So I've decided that besides playing, and keeping half an eye on the chess world, I'm going to step back in time to when chess tournaments were somewhat less frequent. I have borrowed a copy of a book by Canadian legend Yanofsky.
|Hard Cover copy of Chess the Hard Way|
|The author clearly promoting his newly won title.|
Then in the Buenos Aires Olympiad Yanofsky relates how he won a game against Dulanto of Peru which "created a minor sensation and resulted in Alekhine taking a great interest in me to the extent of watching all of my remaining games in the tournament and analyzing them with me after they were over".
This brilliant attacking game is indicative of Yanofsky's attacking style. Funnily enough, he loved playing the French as black so this game would have been a win against his own favourite opening.
Chess the Hard Way is a short book, being just 149 pages, but it is packed full of information about chess in the post second World War era. Yanofsky was one of only 2 players to beat Botvinnik at the Staunton Memorial tournament in Groningen 1946 (the other was Najdorf). Yanofsky stayed in Europe after Groningen, and his book brings alive just how difficult life must have been in the post war years. Things that we take for granted, such as ease of travel and crossing of borders were not so easy in 1946. For instance, Yanofsky travelled to Barcelona where he finished second to Najdorf in a tournament. Yanofsky received his entry to Barcelona 3 days before the tournament started which to him didn't seem like much time to get there from where he was in Holland. (Nowadays 3 hours may be sufficient) Due to bad weather flights were cancelled in Holland. In the end Yanofsky took a train to Paris, then on to the Spanish border. From the train he had to stay the night in France because the border was closed! Next morning he got a taxi to the border "which presented itself in the form of a chain across the road". He had to wait at the border for about half an hour until the Spanish taxis arrived to take travellers to the Spanish town of Port Bou.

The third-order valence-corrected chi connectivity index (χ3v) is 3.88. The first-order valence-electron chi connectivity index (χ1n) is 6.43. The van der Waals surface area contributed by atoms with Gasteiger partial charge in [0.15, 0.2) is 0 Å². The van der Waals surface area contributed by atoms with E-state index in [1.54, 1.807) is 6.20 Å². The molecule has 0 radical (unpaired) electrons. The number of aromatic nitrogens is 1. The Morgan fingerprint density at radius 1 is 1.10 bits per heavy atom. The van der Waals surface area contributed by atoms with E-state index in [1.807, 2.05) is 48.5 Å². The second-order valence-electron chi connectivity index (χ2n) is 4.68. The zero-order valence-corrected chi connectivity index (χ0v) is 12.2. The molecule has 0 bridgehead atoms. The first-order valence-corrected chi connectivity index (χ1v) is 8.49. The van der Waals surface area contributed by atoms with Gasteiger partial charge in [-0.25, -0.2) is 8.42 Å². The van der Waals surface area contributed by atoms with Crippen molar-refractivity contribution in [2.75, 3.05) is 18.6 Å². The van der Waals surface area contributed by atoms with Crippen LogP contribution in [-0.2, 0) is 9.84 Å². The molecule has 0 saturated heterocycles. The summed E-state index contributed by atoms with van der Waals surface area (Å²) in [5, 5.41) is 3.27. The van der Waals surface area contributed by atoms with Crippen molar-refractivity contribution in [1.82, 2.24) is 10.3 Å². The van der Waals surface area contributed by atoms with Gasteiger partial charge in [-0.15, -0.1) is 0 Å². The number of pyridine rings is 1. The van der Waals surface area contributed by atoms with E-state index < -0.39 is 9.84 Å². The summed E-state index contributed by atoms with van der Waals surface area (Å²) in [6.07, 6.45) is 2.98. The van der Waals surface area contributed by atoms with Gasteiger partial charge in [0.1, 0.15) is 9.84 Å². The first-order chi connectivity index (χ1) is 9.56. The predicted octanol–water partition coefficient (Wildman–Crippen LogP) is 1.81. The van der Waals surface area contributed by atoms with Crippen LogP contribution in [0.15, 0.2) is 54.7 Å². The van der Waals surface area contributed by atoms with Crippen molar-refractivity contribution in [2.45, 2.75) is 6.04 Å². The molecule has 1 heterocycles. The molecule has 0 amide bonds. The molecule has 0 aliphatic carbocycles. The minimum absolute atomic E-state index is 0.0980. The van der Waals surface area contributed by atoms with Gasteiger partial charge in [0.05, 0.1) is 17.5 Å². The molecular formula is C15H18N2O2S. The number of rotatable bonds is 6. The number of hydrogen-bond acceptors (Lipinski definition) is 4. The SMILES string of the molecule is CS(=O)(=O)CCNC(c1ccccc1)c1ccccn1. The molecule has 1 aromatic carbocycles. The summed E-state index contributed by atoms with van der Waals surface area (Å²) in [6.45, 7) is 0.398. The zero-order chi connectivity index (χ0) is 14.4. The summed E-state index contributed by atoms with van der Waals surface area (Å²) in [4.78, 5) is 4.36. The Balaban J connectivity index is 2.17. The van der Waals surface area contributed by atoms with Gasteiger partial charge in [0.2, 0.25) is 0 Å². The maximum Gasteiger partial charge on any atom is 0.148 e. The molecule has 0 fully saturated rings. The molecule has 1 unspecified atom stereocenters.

The book is packed full of stories like this, games with analysis like that above, and Yanofsky's insights into the players he met and the times that he lived in. The last line of the book is worth noting.
"If this book serves as a guide and inspiration to the young chess 'hopefuls' of today, it will have well achieved its purpose. Let my example be their encouragement"
Yanofsky did not have it easy, but made the best of what he had which is all any of us can aim for.Perhaps like Purdy here in Australia, he was an inspiration for generations of Canadian chess players. His fighting spirit was not seen better han in his epic win against Golembek at the 1951/2 Hastings tournament. It's not often you see a win in an ending with queen and knight versus queen.
Both sides have just promoted and although the game should probably end in a draw, Yanofsky saw some chances and played on for a few more moves. 96.Qf5+ Kg3 97.Ne4+ Kg2 98.Qg4+
So where should the king go? Although it looks scary, Kf1 is the best move with no clear way that Yanofsky could see to win (Nalimov Tablebase claim 98..Kf1 is a drawn position). However Golembek played 98..Kh2?? and lost after 99.Qh4+ Kg2 100.Qg3+ Kh1 101.Qh3+ Qh2 102.Ng3+ where Golembek resigned.
Black is mated after 102..Kg1 103.Qf1.
Of the many qualities that a successful chess player needs, it is this will to continue fighting. Yanofsky fought on the board, and even fought just to get to the board! To me, his story is inspirational, and I'm going to forget about the Grand Prix series for a while and enjoy some games written in descriptive notation!